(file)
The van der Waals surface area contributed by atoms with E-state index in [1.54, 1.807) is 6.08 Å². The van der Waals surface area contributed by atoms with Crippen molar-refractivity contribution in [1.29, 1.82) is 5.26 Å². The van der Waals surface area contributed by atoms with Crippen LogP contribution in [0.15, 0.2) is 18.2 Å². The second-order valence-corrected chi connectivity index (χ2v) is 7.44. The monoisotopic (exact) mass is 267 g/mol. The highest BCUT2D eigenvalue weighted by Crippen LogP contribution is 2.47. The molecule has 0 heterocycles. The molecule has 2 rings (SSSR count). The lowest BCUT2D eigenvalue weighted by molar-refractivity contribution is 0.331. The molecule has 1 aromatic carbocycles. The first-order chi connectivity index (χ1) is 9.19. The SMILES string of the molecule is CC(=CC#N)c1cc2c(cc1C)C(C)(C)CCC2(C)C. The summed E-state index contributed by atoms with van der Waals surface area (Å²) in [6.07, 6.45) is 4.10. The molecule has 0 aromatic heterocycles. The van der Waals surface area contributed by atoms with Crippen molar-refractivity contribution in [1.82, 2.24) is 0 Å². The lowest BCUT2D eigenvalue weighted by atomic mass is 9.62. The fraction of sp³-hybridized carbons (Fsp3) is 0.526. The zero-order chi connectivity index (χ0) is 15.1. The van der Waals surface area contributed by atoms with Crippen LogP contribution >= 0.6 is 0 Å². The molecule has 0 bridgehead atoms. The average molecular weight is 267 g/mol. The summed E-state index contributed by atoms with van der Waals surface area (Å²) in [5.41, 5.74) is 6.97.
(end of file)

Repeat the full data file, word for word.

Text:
The van der Waals surface area contributed by atoms with E-state index in [1.54, 1.807) is 6.08 Å². The van der Waals surface area contributed by atoms with Crippen molar-refractivity contribution in [1.29, 1.82) is 5.26 Å². The van der Waals surface area contributed by atoms with Crippen LogP contribution in [0.15, 0.2) is 18.2 Å². The second-order valence-corrected chi connectivity index (χ2v) is 7.44. The monoisotopic (exact) mass is 267 g/mol. The highest BCUT2D eigenvalue weighted by Crippen LogP contribution is 2.47. The molecule has 0 heterocycles. The molecule has 2 rings (SSSR count). The lowest BCUT2D eigenvalue weighted by molar-refractivity contribution is 0.331. The molecule has 1 aromatic carbocycles. The first-order chi connectivity index (χ1) is 9.19. The SMILES string of the molecule is CC(=CC#N)c1cc2c(cc1C)C(C)(C)CCC2(C)C. The summed E-state index contributed by atoms with van der Waals surface area (Å²) in [6.07, 6.45) is 4.10. The molecule has 0 aromatic heterocycles. The van der Waals surface area contributed by atoms with Crippen molar-refractivity contribution in [1.82, 2.24) is 0 Å². The lowest BCUT2D eigenvalue weighted by atomic mass is 9.62. The fraction of sp³-hybridized carbons (Fsp3) is 0.526. The zero-order chi connectivity index (χ0) is 15.1. The van der Waals surface area contributed by atoms with Crippen LogP contribution >= 0.6 is 0 Å². The molecule has 0 bridgehead atoms. The average molecular weight is 267 g/mol. The summed E-state index contributed by atoms with van der Waals surface area (Å²) in [5.41, 5.74) is 6.97.